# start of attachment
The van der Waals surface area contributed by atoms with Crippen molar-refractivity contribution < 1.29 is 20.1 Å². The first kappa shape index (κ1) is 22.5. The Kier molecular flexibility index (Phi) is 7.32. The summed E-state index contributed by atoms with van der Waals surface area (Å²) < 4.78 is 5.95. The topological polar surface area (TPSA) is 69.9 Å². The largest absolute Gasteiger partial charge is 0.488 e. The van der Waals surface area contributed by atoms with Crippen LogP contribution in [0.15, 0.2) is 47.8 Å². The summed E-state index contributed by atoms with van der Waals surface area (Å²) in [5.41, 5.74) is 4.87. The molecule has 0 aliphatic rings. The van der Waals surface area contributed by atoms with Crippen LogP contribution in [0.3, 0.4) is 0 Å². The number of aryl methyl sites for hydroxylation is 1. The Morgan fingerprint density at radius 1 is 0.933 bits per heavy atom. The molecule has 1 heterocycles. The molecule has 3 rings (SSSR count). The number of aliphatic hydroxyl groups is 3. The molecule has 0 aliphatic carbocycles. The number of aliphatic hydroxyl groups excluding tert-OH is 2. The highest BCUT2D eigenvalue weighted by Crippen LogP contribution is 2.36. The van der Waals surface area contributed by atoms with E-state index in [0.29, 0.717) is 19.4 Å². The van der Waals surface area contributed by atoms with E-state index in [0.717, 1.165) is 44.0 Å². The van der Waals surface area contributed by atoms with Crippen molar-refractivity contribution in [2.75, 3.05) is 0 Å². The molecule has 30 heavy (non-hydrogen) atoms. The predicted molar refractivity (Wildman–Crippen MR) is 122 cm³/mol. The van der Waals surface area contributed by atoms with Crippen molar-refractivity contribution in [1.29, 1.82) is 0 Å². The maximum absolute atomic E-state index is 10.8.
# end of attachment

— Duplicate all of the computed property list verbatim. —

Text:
The van der Waals surface area contributed by atoms with Crippen molar-refractivity contribution < 1.29 is 20.1 Å². The first kappa shape index (κ1) is 22.5. The Kier molecular flexibility index (Phi) is 7.32. The summed E-state index contributed by atoms with van der Waals surface area (Å²) < 4.78 is 5.95. The topological polar surface area (TPSA) is 69.9 Å². The largest absolute Gasteiger partial charge is 0.488 e. The van der Waals surface area contributed by atoms with Crippen LogP contribution in [0.15, 0.2) is 47.8 Å². The summed E-state index contributed by atoms with van der Waals surface area (Å²) in [5.41, 5.74) is 4.87. The molecule has 0 aliphatic rings. The van der Waals surface area contributed by atoms with Crippen LogP contribution in [0.3, 0.4) is 0 Å². The number of aryl methyl sites for hydroxylation is 1. The Morgan fingerprint density at radius 1 is 0.933 bits per heavy atom. The molecule has 1 heterocycles. The molecule has 3 rings (SSSR count). The number of aliphatic hydroxyl groups is 3. The molecule has 0 aliphatic carbocycles. The number of aliphatic hydroxyl groups excluding tert-OH is 2. The highest BCUT2D eigenvalue weighted by Crippen LogP contribution is 2.36. The van der Waals surface area contributed by atoms with E-state index in [0.29, 0.717) is 19.4 Å². The van der Waals surface area contributed by atoms with E-state index in [0.717, 1.165) is 44.0 Å². The van der Waals surface area contributed by atoms with Crippen molar-refractivity contribution in [2.75, 3.05) is 0 Å². The molecule has 30 heavy (non-hydrogen) atoms. The predicted molar refractivity (Wildman–Crippen MR) is 122 cm³/mol. The van der Waals surface area contributed by atoms with Crippen molar-refractivity contribution in [1.29, 1.82) is 0 Å². The maximum absolute atomic E-state index is 10.8.